Well, here we are again.
Another week has gone by, and I am so happy we are back at this spot again.
Hope your weekend contained a moment that would be a great story to tell today.
I hope you tell that story to me at some point! Stories are my jam.
So if you were drawn to this post due to the title, don’t be discouraged that I won’t invite you to church.
It’s not you, it’s me.
Allow me to explain:
Growing up, I was raised in an environment that was very sensitive towards the church due to their own upbringing of pounding the church into their brains.
So because of that forced-upon Jesus, the church, any church, gives them a bad taste in their hearts.
When I found Christ at 16, I was in the midst of not knowing who I was, especially with this concept of Christ in my life. I did know, though, that bringing up church at home in a “why-don’t-you-come-with-me” sort of way was out of the question.
So because I never felt comfortable inviting my own family to church, I never reached out and invited my friends either. Granted, a lot of my friends during this time were attending a church of their own, but I never seemed to invite the ones that didn’t go.
A big reason for that was that a lot of the friends who didn’t attend church attended all of the drunken parties that I also attended. So my completely double life in high school got in the way of genuinely asking people to hear the Gospel when I was living out the same insecure life they were living.
Now, I’m sure I tried to invite at least one person, but I can guarantee that my heart behind the question was more about me than them. It was more about them seeing that I’ve changed spiritually into this awesome and strong being, so they should come to church and see more of that on me. And maybe, seeing that in me would change them too.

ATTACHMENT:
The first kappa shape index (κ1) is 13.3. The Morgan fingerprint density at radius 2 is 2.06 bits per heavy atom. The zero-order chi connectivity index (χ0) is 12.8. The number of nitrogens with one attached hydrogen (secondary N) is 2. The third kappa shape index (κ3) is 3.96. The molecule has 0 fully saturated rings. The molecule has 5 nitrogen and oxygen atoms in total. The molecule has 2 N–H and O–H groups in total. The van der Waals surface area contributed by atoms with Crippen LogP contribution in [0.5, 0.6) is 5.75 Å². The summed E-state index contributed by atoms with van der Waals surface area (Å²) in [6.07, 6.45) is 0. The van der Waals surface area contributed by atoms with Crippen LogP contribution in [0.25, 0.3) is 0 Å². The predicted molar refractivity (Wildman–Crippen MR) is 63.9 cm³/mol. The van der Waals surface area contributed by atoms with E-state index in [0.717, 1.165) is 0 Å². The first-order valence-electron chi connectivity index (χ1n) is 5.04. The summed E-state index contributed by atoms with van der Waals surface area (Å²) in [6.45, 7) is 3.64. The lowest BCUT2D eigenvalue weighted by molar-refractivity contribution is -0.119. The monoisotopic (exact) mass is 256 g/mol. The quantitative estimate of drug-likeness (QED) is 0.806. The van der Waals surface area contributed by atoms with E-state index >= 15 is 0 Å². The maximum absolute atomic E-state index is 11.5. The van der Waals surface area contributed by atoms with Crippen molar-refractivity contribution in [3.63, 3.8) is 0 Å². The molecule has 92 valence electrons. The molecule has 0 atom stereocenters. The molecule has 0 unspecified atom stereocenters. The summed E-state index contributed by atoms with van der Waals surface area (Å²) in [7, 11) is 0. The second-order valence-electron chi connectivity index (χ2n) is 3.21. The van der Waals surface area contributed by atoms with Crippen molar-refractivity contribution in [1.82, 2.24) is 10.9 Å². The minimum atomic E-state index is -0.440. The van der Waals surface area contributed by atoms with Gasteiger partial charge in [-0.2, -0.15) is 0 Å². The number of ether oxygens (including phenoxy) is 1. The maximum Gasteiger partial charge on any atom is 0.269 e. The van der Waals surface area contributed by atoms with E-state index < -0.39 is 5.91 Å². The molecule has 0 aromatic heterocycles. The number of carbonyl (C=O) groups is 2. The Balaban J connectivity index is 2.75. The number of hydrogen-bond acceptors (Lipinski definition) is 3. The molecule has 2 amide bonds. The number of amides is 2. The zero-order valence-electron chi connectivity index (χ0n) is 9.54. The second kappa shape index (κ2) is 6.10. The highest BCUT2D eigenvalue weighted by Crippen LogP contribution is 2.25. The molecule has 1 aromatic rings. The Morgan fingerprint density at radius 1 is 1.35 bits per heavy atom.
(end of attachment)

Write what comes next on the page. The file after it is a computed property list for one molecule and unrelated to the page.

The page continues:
I could change them is what I selfishly thought.
So it’s easy for me to forget empty conversation because it did nothing for the glory of God.
Just as it is said in 1 Corinthians 13:1-3 :
If I speak in the tongues of men or of angels, but do not have love, I am only a resounding gong or a clanging cymbal. If I have the gift of prophecy and can fathom all mysteries and all knowledge, and if I have a faith that can move mountains, but do not have love, I am nothing. If I give all I possess to the poor and give over my body to the hardship that I may boast, but do not have love, I gain nothing.
So for me, asking people to come to church with me was never done out of love, so it was nothing.
So I never did it.
Even through college, I just felt uncomfortable bringing anyone to church. Socially, I felt anxiety rise when thinking about bringing someone out of their comfort zone into a church. The anxiety was rooted in the thought that I had to take care of everything and make sure everything was perfect at the service that day in order to positively impact my guest.
I’m very much like a mother wanting to make everything just perfect for their child.
Also, on campus there were always the super great sign-holders telling everyone they’re going to Hell and that all single women were fire-burning lesbians (that one was told to me once. I had blue hair so I can understand the confusion with human and demon (also please understand sarcasm if you did not catch it then)) So why would anyone who didn’t know Christ want to come to church with me if that was all they saw as representations of God? I wouldn’t want to touch the doors of church either if that’s all I knew to be God.
So I continued to not extend an invite because I wasn’t sure if that service was the service they should go to and that the worship was going to tug the right heartstrings or not.
It turned out that a lot more people were burned by what the people within churches have shown them than just my household, so I was overly cautious to the point of leaving them outside the doors of a chance to find freedom.
I felt that I had too much weight on my hands to try to invite and change the broken.